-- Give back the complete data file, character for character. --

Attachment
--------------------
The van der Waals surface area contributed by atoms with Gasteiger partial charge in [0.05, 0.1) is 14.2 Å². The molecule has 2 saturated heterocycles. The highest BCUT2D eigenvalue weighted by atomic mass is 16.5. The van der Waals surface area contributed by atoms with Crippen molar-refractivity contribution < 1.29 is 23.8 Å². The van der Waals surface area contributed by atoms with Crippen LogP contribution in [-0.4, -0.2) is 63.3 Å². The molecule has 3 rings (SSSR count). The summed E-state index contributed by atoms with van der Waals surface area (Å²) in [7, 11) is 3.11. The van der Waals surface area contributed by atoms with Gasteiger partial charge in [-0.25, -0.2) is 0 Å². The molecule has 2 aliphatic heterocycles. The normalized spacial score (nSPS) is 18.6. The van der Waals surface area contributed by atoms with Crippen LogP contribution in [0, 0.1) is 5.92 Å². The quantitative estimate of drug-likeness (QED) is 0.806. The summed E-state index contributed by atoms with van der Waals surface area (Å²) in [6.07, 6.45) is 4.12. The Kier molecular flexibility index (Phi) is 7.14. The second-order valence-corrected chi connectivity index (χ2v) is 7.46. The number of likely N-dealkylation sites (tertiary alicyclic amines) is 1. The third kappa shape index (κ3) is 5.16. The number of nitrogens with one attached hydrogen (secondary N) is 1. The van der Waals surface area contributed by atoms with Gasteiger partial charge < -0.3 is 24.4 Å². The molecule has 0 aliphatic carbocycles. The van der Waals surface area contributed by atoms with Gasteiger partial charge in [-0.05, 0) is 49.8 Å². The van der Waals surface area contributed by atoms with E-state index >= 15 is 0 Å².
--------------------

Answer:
The van der Waals surface area contributed by atoms with Gasteiger partial charge in [0.05, 0.1) is 14.2 Å². The molecule has 2 saturated heterocycles. The highest BCUT2D eigenvalue weighted by atomic mass is 16.5. The van der Waals surface area contributed by atoms with Crippen molar-refractivity contribution < 1.29 is 23.8 Å². The van der Waals surface area contributed by atoms with Crippen LogP contribution in [-0.4, -0.2) is 63.3 Å². The molecule has 3 rings (SSSR count). The summed E-state index contributed by atoms with van der Waals surface area (Å²) in [7, 11) is 3.11. The van der Waals surface area contributed by atoms with Gasteiger partial charge in [-0.25, -0.2) is 0 Å². The molecule has 2 aliphatic heterocycles. The normalized spacial score (nSPS) is 18.6. The van der Waals surface area contributed by atoms with Crippen LogP contribution in [0, 0.1) is 5.92 Å². The quantitative estimate of drug-likeness (QED) is 0.806. The summed E-state index contributed by atoms with van der Waals surface area (Å²) in [6.07, 6.45) is 4.12. The Kier molecular flexibility index (Phi) is 7.14. The second-order valence-corrected chi connectivity index (χ2v) is 7.46. The number of likely N-dealkylation sites (tertiary alicyclic amines) is 1. The third kappa shape index (κ3) is 5.16. The number of nitrogens with one attached hydrogen (secondary N) is 1. The van der Waals surface area contributed by atoms with Gasteiger partial charge < -0.3 is 24.4 Å². The molecule has 0 aliphatic carbocycles. The van der Waals surface area contributed by atoms with Gasteiger partial charge in [-0.05, 0) is 49.8 Å². The van der Waals surface area contributed by atoms with E-state index >= 15 is 0 Å².